WASHINGTON -Alarmed by a potential lock on emerging broadband-data and interactive-TV businesses, the Federal Trade Commission last week forced America Online Inc. and Time Warner Inc. to agree to a host of detailed merger safeguards that could affect other cable operators.

After months of tedious negotiations, the FTC approved the merger that unites AOL, the world's leading Internet-service provider, and Time Warner, the nation's No. 2 cable operator and media conglomerate, in a deal worth $111 billion.

When the then-$183-billion deal was announced in January, it was the largest in U.S. corporate history.

Together, AOL and Time Warner hope to provide consumers with high-speed Internet access backed by brands that presently dominate the Internet and enjoy powerful positions in the publishing, video-programming and film industries.

They also appear poised to introduce interactive-TV services designed to bring Internet functionality to the television by allowing consumers to pick up electronic mail and instant messages, access Web pages, alter camera angles and buy products hawked by Hollywood stars.

But before any of that can happen, the FTC insisted that AOL-Time Warner give competitors at least an equal chance at grabbing a piece of the lucrative pie. Had AOL and Time Warner balked, the agency intended to attack the merger in federal court.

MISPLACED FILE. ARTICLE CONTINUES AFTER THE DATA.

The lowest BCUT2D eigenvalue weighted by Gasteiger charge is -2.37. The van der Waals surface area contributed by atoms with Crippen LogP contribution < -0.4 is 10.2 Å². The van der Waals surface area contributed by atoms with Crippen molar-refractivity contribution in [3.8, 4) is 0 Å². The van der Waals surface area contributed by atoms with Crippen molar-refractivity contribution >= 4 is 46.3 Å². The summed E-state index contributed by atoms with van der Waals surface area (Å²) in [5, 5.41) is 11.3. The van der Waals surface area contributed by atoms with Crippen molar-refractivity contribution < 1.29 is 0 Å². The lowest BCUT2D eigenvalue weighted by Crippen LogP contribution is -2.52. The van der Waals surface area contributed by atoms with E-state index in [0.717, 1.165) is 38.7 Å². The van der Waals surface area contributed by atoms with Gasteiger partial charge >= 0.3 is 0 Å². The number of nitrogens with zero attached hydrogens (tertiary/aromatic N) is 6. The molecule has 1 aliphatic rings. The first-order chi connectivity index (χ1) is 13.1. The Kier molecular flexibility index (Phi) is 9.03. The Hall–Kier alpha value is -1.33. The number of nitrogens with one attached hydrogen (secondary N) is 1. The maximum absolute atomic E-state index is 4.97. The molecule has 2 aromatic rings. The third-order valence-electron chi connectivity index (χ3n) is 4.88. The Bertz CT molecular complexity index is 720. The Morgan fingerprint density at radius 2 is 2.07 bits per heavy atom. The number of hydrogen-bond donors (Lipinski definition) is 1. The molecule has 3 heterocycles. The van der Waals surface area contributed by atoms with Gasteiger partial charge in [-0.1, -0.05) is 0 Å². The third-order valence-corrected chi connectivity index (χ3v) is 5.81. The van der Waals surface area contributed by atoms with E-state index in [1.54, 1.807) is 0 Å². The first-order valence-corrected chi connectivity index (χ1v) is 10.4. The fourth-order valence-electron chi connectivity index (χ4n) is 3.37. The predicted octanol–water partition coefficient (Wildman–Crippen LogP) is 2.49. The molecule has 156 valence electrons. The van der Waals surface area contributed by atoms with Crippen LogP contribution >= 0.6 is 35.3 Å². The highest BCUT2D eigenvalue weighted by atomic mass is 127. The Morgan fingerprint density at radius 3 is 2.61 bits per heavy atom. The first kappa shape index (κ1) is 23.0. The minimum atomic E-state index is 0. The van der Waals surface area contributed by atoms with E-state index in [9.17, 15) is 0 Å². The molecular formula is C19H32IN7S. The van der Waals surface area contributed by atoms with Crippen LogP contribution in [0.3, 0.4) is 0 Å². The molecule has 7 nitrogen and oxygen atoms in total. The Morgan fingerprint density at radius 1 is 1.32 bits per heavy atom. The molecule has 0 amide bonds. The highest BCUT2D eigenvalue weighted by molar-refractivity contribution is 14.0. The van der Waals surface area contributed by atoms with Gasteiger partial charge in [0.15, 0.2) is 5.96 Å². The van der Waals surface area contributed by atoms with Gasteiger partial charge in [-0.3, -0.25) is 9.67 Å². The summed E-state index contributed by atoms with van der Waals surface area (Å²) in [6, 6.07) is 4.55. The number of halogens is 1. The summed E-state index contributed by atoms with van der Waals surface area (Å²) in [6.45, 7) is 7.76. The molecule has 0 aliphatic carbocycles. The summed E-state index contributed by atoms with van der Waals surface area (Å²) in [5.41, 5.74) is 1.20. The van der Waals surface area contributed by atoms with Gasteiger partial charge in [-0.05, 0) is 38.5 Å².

"I believe this was an illegal merger, which is remedied by this order," said Richard Parker, director of the FTC Bureau of Competition, who led the agency's negotiating team under the watchful eye of chairman Robert Pitofsky.

AOL and Time Warner said in a statement they were "very pleased" with the FTC action and are having "constructive discussions" with the Federal Communications Commission, the last regulator that needs to sign off. They expect the merger to close by early 2001.

The companies called the FTC agreement "a win for consumers" and said it "advances the commitment the companies made last winter to offer consumers a choice among multiple ISPs on AOL Time Warner cable systems." They said they "expect that their commitment to consumer choice embodied in the FTC agreement will become a model for other cable systems throughout the country."

The FTC, voting 5-0, granted approval provided AOL-Time Warner is in compliance with the following conditions for a period of five years:

Before AOL can provide its service to high-speed Time Warner subscribers, the company must first offer an unaffiliated ISP in any cable division with more than 300,000 subscribers. Time Warner's agreement with EarthLink Inc. effectively meets the requirements of this condition. This condition does not interfere with Time Warner Cable's ongoing provision of its high-speed ISP, Road Runner.

After introducing high-speed AOL, the company has 90 days to ink deals requiring FTC approval with two more unaffiliated ISPs. Additional ISPs can seek carriage, with AOL-Time Warner required to bargain in good faith.

\u0007AOL-Time Warner is prohibited from interfering with the content transmitted by unaffiliated ISPs, including signals and triggers that accompany ITV services.

AOL-Time Warner is barred from signing deals with any cable company that would make AOL the exclusive provider of Internet access and ITV services on those systems.